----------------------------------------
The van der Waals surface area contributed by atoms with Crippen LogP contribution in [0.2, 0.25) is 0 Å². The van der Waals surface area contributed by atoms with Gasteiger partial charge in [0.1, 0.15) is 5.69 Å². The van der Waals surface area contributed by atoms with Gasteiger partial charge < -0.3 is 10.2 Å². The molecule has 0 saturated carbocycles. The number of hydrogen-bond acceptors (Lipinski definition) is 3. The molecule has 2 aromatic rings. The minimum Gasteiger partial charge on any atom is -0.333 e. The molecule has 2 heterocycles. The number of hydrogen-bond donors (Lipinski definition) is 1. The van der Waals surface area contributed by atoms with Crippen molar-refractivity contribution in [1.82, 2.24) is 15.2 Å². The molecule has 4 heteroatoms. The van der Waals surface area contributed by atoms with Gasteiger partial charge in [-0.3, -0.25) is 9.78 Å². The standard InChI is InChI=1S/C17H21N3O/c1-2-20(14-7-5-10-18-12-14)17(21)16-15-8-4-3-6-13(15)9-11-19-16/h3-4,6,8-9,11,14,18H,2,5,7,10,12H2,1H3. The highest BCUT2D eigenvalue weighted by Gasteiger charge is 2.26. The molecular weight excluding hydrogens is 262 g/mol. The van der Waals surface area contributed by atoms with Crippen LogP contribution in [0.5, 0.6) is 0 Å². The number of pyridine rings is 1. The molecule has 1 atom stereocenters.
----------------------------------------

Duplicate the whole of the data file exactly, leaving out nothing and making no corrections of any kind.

The van der Waals surface area contributed by atoms with Crippen LogP contribution in [0.2, 0.25) is 0 Å². The van der Waals surface area contributed by atoms with Gasteiger partial charge in [0.1, 0.15) is 5.69 Å². The van der Waals surface area contributed by atoms with Gasteiger partial charge < -0.3 is 10.2 Å². The molecule has 0 saturated carbocycles. The number of hydrogen-bond acceptors (Lipinski definition) is 3. The molecule has 2 aromatic rings. The minimum Gasteiger partial charge on any atom is -0.333 e. The molecule has 2 heterocycles. The number of hydrogen-bond donors (Lipinski definition) is 1. The van der Waals surface area contributed by atoms with Crippen molar-refractivity contribution in [1.82, 2.24) is 15.2 Å². The molecule has 4 heteroatoms. The van der Waals surface area contributed by atoms with Gasteiger partial charge in [-0.3, -0.25) is 9.78 Å². The standard InChI is InChI=1S/C17H21N3O/c1-2-20(14-7-5-10-18-12-14)17(21)16-15-8-4-3-6-13(15)9-11-19-16/h3-4,6,8-9,11,14,18H,2,5,7,10,12H2,1H3. The highest BCUT2D eigenvalue weighted by Gasteiger charge is 2.26. The molecular weight excluding hydrogens is 262 g/mol. The van der Waals surface area contributed by atoms with Crippen LogP contribution in [0.5, 0.6) is 0 Å². The number of pyridine rings is 1. The molecule has 1 atom stereocenters.